Shortfalls in Murray-Darling Basin management: Inquest
A PARLIAMENTARY inquiry into water-use integrity and theft in the Murray-Darling Basin has highlighted significant shortfalls in management and oversight.
The inquiry found the strength and success of the basin plan – and ensuring the appropriate allocation of water between agriculture and the environment – hinged on basin states “implementing and enacting effective water compliance and enforcement regimes”.
The final report, tabled last week by the Senate Rural and Regional Affairs and Transport References Committee, said the Australian Government must separate the Murray- Darling Basin Authority into two entities and establish a new independent regulator, supporting an earlier recommendation of the Productivity Commission.
The findings come just days after a cotton grower from far northwest New South Wales pleaded guilty to three charges of water theft following allegations of water theft in the northern Murray- Darling Basin in an ABC Four Corners investigation.
The committee found the southern and northern basins of the Murray-Darling Basin were “considerably different”, with different regulatory oversight frameworks and “less regulation and development” in the northern basin.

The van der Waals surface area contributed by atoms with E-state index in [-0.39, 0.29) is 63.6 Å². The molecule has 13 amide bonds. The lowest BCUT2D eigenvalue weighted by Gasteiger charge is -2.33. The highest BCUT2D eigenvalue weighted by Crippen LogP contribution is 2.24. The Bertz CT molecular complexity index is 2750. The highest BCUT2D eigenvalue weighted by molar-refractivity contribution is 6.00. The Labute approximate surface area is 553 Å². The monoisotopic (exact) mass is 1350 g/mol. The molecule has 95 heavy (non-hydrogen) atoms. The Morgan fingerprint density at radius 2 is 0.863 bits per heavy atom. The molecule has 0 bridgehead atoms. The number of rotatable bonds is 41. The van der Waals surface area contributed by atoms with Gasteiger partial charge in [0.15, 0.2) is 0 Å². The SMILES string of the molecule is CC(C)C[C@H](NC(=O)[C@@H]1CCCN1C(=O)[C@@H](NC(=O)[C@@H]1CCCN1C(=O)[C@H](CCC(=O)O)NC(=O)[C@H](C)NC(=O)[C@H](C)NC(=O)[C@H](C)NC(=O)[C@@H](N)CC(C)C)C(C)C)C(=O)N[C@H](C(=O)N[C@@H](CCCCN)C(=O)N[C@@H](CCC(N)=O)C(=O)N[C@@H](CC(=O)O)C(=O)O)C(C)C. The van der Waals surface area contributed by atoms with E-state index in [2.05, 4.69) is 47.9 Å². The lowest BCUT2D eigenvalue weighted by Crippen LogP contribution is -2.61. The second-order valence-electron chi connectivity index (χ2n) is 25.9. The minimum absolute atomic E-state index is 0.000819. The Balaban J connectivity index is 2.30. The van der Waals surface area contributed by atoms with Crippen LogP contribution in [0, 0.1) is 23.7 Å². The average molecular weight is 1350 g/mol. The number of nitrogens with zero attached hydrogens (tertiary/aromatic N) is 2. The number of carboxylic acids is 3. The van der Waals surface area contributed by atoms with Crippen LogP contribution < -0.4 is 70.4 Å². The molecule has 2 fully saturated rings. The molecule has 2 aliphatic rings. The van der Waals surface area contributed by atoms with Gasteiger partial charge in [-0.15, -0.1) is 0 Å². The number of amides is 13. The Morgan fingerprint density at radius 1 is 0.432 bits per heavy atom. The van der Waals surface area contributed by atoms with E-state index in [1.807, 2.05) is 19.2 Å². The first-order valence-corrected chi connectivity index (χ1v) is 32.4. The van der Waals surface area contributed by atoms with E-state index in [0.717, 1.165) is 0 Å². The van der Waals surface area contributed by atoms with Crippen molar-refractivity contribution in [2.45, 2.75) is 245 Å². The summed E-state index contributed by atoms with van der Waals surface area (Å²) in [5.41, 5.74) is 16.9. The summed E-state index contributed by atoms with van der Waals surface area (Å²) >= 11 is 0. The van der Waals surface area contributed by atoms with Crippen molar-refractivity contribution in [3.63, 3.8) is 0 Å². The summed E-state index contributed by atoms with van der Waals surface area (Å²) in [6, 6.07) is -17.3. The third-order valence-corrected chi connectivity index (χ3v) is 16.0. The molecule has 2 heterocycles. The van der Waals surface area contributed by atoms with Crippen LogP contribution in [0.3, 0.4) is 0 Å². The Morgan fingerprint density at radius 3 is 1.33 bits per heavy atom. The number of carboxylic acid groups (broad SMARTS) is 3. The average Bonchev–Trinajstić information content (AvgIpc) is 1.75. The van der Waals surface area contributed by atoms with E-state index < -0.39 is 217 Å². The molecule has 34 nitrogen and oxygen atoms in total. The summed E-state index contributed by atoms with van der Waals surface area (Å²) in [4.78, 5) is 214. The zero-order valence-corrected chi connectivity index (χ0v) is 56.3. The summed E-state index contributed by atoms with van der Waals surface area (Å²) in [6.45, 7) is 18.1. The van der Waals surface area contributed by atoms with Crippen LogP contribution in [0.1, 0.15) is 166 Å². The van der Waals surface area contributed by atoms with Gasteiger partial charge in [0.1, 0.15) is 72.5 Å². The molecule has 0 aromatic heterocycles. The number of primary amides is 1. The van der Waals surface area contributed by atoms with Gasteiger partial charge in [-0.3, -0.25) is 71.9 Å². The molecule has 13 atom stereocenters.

While South Australia had the highest metering rate with 96 per cent of ‘take’ being metered, in the northern basin only between 25 per cent and 51 per cent was metered.
“With no more than 51 per cent of northern basin surface water metered, it appears to the committee as no surprise that such large-scale water theft is alleged to have occurred in that area,” the report says.
“The lack of proper metering and monitoring makes it difficult for authorities to determine if breaches of the water rules have occurred and, if so, to what extent.
“This in turn makes prosecution or other enforcement activity hard to instigate.”
The inquiry highlighted different approaches taken within New South Wales to compliance and monitoring regimes depending on the geographical area.
Evidence tabled by the National Irrigators’ Council stated its “zero tolerance” for water theft and the council’s support for enforced compliance activity and “best possible metering”.
Federal Agriculture Minister David Littleproud would not specifically comment on the findings of the Senate inquiry nor the cases of water theft currently before the courts in New South Wales but he insisted compliance was not something to be afraid of.
“Compliance is what shows the Australian people the basin plan has integrity and also that the vast majority of farmers do the right thing,” Mr Littleproud said.
“Those who do the wrong thing should be nailed.”
INQUEST: The Murray-Darling Basin parliamentary inquest has shown shortfalls in management.